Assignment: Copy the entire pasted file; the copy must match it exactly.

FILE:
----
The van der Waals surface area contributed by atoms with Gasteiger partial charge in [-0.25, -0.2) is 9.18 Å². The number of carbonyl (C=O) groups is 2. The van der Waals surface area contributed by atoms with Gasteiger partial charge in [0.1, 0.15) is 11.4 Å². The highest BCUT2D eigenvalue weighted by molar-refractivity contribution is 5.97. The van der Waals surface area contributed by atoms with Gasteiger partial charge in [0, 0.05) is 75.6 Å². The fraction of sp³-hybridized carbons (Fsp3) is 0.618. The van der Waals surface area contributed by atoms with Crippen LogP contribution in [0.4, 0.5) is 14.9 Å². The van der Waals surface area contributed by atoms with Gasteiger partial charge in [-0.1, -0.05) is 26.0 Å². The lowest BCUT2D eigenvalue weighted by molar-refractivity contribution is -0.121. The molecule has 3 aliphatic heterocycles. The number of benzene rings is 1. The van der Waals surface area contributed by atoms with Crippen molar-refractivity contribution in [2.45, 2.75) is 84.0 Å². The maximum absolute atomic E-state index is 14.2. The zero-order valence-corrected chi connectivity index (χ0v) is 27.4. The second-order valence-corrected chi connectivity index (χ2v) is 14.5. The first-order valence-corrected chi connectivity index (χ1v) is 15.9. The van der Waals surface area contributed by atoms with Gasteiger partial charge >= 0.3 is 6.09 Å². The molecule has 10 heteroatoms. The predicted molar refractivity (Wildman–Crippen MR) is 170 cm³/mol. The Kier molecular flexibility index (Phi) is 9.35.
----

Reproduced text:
The van der Waals surface area contributed by atoms with Gasteiger partial charge in [-0.25, -0.2) is 9.18 Å². The number of carbonyl (C=O) groups is 2. The van der Waals surface area contributed by atoms with Gasteiger partial charge in [0.1, 0.15) is 11.4 Å². The highest BCUT2D eigenvalue weighted by molar-refractivity contribution is 5.97. The van der Waals surface area contributed by atoms with Gasteiger partial charge in [0, 0.05) is 75.6 Å². The fraction of sp³-hybridized carbons (Fsp3) is 0.618. The van der Waals surface area contributed by atoms with Crippen LogP contribution in [0.4, 0.5) is 14.9 Å². The van der Waals surface area contributed by atoms with Gasteiger partial charge in [-0.1, -0.05) is 26.0 Å². The lowest BCUT2D eigenvalue weighted by molar-refractivity contribution is -0.121. The molecule has 3 aliphatic heterocycles. The number of benzene rings is 1. The van der Waals surface area contributed by atoms with Crippen molar-refractivity contribution in [2.45, 2.75) is 84.0 Å². The maximum absolute atomic E-state index is 14.2. The zero-order valence-corrected chi connectivity index (χ0v) is 27.4. The second-order valence-corrected chi connectivity index (χ2v) is 14.5. The first-order valence-corrected chi connectivity index (χ1v) is 15.9. The van der Waals surface area contributed by atoms with Gasteiger partial charge >= 0.3 is 6.09 Å². The molecule has 10 heteroatoms. The predicted molar refractivity (Wildman–Crippen MR) is 170 cm³/mol. The Kier molecular flexibility index (Phi) is 9.35.